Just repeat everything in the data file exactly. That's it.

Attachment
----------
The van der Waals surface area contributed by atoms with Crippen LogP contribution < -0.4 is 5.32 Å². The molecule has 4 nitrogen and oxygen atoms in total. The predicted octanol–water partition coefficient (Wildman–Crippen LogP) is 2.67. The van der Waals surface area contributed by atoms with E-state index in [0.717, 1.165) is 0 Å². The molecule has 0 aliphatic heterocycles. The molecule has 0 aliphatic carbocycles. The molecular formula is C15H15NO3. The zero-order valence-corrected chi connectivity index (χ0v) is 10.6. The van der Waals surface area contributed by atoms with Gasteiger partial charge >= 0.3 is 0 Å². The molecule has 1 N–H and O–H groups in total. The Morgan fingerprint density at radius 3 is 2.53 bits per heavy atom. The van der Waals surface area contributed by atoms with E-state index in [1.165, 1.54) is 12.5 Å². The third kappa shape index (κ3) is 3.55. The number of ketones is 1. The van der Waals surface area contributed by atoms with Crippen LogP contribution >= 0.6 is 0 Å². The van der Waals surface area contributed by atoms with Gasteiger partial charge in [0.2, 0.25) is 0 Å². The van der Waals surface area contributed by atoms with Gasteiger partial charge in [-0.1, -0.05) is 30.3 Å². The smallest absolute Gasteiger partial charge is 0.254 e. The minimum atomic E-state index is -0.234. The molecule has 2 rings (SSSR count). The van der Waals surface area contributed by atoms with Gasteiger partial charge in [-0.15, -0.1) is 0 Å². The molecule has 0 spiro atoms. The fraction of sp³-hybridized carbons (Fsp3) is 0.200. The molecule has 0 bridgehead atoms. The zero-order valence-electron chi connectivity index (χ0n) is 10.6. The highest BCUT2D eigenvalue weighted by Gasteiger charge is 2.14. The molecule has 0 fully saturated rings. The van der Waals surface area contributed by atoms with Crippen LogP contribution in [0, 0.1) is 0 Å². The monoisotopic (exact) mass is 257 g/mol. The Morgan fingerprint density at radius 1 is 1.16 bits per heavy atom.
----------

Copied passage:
The van der Waals surface area contributed by atoms with Crippen LogP contribution < -0.4 is 5.32 Å². The molecule has 4 nitrogen and oxygen atoms in total. The predicted octanol–water partition coefficient (Wildman–Crippen LogP) is 2.67. The van der Waals surface area contributed by atoms with E-state index in [0.717, 1.165) is 0 Å². The molecule has 0 aliphatic heterocycles. The molecule has 0 aliphatic carbocycles. The molecular formula is C15H15NO3. The zero-order valence-corrected chi connectivity index (χ0v) is 10.6. The van der Waals surface area contributed by atoms with Gasteiger partial charge >= 0.3 is 0 Å². The molecule has 1 N–H and O–H groups in total. The Morgan fingerprint density at radius 3 is 2.53 bits per heavy atom. The van der Waals surface area contributed by atoms with E-state index in [1.165, 1.54) is 12.5 Å². The third kappa shape index (κ3) is 3.55. The number of ketones is 1. The van der Waals surface area contributed by atoms with Crippen LogP contribution >= 0.6 is 0 Å². The van der Waals surface area contributed by atoms with Gasteiger partial charge in [0.2, 0.25) is 0 Å². The van der Waals surface area contributed by atoms with Gasteiger partial charge in [-0.1, -0.05) is 30.3 Å². The smallest absolute Gasteiger partial charge is 0.254 e. The minimum atomic E-state index is -0.234. The molecule has 2 rings (SSSR count). The van der Waals surface area contributed by atoms with Gasteiger partial charge in [-0.15, -0.1) is 0 Å². The molecule has 0 spiro atoms. The fraction of sp³-hybridized carbons (Fsp3) is 0.200. The molecule has 0 bridgehead atoms. The zero-order valence-electron chi connectivity index (χ0n) is 10.6. The highest BCUT2D eigenvalue weighted by Gasteiger charge is 2.14. The molecule has 0 fully saturated rings. The van der Waals surface area contributed by atoms with Crippen LogP contribution in [0, 0.1) is 0 Å². The monoisotopic (exact) mass is 257 g/mol. The Morgan fingerprint density at radius 1 is 1.16 bits per heavy atom.